Wild yam is an herbal supplement most often taken by women as an alternative treatment to help manage menopausal symptoms. However, that does not mean that men can't benefit from taking it. The supplement may also help lower cholesterol, reduce inflammation caused by arthritis and promote bone health. Talk to your doctor before adding any herbal supplements to your diet.
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Good for Your Heart
Thirty-one percent of men in the United States have high cholesterol, according to the Centers for Disease Control and Prevention. High cholesterol increases your risk of heart disease. Although studies have shown mixed results, the active ingredient in wild yam, diosgenin, may help your body prevent the absorption of cholesterol, according to the University of Maryland Medical Center. However, research on the wild yam has been inconsistent, so you shouldn't rely on it to improve your cholesterol levels. A healthy diet and regular exercise are the keys to heart health.
Inflammation and Arthritis
Wild yam also has anti-inflammatory properties, and it has been used as a form of alternative treatment for people with rheumatoid arthritis. A study published in "BMC Complementary and Alternative Medicine" in 2013 investigated the effects of a wild yam extract on pain and inflammation in mice. The research found that the extract helped improve both pain and inflammation in the mice without any toxic effects. This study shows promise for men suffering from rheumatoid arthritis, but clinical trials are needed before claims can be made.
The National Institute of Arthritis and Musculoskeletal and Skin Diseases reports that millions of men are at risk of developing osteoporosis. Results of a test-tube study published in 2005 in "Molecular Pharmacology" found that diosgenin, a compound found in wild yam, may help promote bone growth and the healing of fractures by stimulating a bone-growth factor called vascular endothelial growth factor-A. More research and clinical trials are necessary, however, to assess how wild yam may benefit your bones.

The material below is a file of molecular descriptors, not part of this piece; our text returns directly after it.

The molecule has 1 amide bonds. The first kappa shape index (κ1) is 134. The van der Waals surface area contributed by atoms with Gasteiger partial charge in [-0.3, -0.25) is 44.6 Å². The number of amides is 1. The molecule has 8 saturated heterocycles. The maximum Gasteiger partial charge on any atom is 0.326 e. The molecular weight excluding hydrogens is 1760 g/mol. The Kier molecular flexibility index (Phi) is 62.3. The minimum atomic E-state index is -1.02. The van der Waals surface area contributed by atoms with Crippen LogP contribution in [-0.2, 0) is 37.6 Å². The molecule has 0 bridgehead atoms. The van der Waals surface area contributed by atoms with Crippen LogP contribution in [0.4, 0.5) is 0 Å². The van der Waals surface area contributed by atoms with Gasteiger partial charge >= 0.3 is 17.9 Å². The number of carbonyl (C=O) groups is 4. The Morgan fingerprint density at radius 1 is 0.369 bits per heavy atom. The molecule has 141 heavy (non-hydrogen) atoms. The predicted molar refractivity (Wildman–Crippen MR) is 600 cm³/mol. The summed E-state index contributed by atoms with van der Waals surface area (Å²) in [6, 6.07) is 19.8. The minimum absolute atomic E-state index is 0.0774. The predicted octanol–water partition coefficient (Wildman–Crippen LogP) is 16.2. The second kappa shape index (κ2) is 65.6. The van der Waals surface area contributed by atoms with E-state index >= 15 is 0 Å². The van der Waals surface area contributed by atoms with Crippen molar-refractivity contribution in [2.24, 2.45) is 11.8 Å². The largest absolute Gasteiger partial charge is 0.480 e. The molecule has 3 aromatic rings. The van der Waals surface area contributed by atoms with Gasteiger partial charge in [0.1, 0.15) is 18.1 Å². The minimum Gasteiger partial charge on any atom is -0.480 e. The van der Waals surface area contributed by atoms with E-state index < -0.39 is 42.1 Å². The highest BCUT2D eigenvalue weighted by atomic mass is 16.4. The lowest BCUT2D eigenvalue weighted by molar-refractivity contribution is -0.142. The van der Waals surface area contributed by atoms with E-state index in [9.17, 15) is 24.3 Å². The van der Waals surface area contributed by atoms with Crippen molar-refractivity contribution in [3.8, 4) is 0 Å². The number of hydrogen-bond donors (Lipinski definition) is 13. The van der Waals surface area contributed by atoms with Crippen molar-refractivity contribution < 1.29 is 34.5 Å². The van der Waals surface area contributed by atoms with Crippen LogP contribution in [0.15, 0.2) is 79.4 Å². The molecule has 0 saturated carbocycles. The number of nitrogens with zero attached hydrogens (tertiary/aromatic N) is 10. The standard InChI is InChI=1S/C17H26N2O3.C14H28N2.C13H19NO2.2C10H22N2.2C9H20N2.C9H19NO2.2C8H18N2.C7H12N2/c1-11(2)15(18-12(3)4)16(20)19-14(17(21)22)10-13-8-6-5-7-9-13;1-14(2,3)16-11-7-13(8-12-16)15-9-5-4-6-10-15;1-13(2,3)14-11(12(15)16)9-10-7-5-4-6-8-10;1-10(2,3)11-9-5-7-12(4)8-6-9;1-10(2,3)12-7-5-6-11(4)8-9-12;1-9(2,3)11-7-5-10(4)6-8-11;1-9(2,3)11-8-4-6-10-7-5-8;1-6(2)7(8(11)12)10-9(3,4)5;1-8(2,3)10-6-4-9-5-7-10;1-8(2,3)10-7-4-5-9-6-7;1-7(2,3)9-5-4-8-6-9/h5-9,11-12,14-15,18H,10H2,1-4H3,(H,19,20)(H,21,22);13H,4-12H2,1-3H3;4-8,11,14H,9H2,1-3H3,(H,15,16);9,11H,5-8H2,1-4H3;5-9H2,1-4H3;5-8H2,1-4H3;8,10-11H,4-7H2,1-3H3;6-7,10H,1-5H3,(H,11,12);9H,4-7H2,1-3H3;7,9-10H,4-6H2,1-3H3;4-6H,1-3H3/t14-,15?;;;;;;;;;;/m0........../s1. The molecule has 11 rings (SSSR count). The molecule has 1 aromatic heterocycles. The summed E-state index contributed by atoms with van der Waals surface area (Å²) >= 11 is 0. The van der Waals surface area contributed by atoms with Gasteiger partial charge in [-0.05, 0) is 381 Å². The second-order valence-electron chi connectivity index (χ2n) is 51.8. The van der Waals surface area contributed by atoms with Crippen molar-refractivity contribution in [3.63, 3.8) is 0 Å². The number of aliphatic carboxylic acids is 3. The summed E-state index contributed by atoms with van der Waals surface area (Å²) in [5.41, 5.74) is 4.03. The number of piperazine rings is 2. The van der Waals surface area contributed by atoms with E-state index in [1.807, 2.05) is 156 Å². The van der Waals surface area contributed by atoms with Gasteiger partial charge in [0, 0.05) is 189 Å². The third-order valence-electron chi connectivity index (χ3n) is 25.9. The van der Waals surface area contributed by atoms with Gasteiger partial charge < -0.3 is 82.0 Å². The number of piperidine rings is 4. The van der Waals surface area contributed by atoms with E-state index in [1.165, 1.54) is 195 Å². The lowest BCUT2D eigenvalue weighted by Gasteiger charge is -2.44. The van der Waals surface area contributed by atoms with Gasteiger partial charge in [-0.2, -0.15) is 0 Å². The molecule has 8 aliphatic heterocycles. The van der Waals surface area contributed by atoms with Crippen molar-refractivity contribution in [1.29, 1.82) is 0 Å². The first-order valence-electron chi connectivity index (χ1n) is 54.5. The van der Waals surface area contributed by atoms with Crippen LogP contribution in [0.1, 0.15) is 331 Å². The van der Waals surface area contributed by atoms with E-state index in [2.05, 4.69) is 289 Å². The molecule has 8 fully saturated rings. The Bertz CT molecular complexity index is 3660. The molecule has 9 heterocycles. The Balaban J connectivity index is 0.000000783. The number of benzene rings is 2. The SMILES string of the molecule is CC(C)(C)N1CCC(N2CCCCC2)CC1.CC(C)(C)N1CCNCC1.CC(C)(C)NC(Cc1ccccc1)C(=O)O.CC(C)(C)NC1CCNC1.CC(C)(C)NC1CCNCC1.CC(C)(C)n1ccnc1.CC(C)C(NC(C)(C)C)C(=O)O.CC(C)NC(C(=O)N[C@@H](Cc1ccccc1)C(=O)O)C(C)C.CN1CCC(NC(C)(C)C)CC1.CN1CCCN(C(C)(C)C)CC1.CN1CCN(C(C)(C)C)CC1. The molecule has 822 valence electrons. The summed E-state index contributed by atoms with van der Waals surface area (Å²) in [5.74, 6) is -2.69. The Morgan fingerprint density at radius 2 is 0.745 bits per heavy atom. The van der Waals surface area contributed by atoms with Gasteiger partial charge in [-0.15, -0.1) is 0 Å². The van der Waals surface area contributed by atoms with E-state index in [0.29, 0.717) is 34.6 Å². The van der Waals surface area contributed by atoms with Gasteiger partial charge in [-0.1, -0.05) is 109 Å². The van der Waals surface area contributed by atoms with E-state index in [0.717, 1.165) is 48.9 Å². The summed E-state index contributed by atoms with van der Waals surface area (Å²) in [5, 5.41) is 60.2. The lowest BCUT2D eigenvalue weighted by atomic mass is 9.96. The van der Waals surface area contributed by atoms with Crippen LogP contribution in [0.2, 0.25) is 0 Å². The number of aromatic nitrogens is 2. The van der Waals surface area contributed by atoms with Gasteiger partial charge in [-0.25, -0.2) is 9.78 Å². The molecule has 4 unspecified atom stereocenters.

Estrogen in Wild Yam
You may worry about taking wild yam because it is a natural source of estrogen. However, MedlinePlus reports that while wild yam does have estrogen activity, your body does not convert it to estrogen. According to the Memorial Sloan Kettering Cancer Center, some wild yam creams do contain progesterone, but these hormones are synthetic and added by the manufacturer. The center notes that you should not take wild yam if you have any hormone-related illnesses. Always check with your doctor before starting any dietary supplement, including wild yam.
- Memorial Sloan Kettering Cancer Center: Wild Yam
- University of Maryland Medical Center: Wild Yam
- BMC Complementary and Alternative Medicine: Bioassay-Guided Evaluation of Dioscorea Villosa – An Acute and Subchronic Toxicity, Antinociceptive and Anti-Inflammatory Approach
- Molecular Pharmacology: Diosgenin Induces Hypoxia-Inducible Factor-1 Activation and Angiogenesis Through Estrogen Receptor-Related Phosphatidylinositol 3-kinase/Akt and p38 Mitogen-Activated Protein Kinase Pathways in Osteoblasts
- Centers for Disease Control and Prevention: High Cholesterol Facts
- National Institute of Arthritis and Musculoskeletal and Skin Diseases: Osteoporosis in Men
- MedlinePlus: Wild Yam